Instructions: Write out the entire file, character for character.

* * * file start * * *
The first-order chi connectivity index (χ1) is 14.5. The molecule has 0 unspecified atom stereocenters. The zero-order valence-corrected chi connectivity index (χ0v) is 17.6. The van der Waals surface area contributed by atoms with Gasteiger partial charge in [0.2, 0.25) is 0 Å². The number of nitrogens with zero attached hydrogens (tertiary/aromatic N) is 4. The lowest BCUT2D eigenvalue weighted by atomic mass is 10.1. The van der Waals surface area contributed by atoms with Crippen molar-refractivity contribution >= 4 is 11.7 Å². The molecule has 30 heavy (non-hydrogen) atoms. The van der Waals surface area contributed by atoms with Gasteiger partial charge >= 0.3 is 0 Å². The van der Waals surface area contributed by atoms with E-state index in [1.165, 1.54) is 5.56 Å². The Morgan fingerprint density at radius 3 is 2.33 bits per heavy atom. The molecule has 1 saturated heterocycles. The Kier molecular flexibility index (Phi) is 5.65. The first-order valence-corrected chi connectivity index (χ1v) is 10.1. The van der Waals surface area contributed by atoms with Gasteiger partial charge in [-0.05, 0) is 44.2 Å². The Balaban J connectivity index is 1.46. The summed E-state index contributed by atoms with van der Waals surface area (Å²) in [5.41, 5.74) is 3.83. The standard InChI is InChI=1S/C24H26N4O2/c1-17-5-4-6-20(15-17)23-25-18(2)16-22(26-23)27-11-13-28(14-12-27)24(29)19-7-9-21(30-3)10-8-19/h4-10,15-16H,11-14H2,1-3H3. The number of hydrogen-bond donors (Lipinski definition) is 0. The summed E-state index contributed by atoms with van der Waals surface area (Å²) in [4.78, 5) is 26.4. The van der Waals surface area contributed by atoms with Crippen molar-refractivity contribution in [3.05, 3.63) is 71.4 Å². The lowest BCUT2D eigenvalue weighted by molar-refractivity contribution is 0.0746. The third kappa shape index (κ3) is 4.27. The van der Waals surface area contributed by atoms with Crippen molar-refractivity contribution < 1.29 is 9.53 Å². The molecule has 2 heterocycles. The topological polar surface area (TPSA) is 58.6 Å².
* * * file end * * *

The first-order chi connectivity index (χ1) is 14.5. The molecule has 0 unspecified atom stereocenters. The zero-order valence-corrected chi connectivity index (χ0v) is 17.6. The van der Waals surface area contributed by atoms with Gasteiger partial charge in [0.2, 0.25) is 0 Å². The number of nitrogens with zero attached hydrogens (tertiary/aromatic N) is 4. The lowest BCUT2D eigenvalue weighted by atomic mass is 10.1. The van der Waals surface area contributed by atoms with Crippen molar-refractivity contribution >= 4 is 11.7 Å². The molecule has 30 heavy (non-hydrogen) atoms. The van der Waals surface area contributed by atoms with Gasteiger partial charge >= 0.3 is 0 Å². The van der Waals surface area contributed by atoms with E-state index in [1.165, 1.54) is 5.56 Å². The Morgan fingerprint density at radius 3 is 2.33 bits per heavy atom. The molecule has 1 saturated heterocycles. The Kier molecular flexibility index (Phi) is 5.65. The first-order valence-corrected chi connectivity index (χ1v) is 10.1. The van der Waals surface area contributed by atoms with Gasteiger partial charge in [-0.05, 0) is 44.2 Å². The Balaban J connectivity index is 1.46. The summed E-state index contributed by atoms with van der Waals surface area (Å²) in [5.41, 5.74) is 3.83. The standard InChI is InChI=1S/C24H26N4O2/c1-17-5-4-6-20(15-17)23-25-18(2)16-22(26-23)27-11-13-28(14-12-27)24(29)19-7-9-21(30-3)10-8-19/h4-10,15-16H,11-14H2,1-3H3. The number of hydrogen-bond donors (Lipinski definition) is 0. The summed E-state index contributed by atoms with van der Waals surface area (Å²) in [4.78, 5) is 26.4. The van der Waals surface area contributed by atoms with Crippen molar-refractivity contribution in [3.05, 3.63) is 71.4 Å². The lowest BCUT2D eigenvalue weighted by molar-refractivity contribution is 0.0746. The third kappa shape index (κ3) is 4.27. The van der Waals surface area contributed by atoms with Crippen molar-refractivity contribution < 1.29 is 9.53 Å². The molecule has 2 heterocycles. The topological polar surface area (TPSA) is 58.6 Å².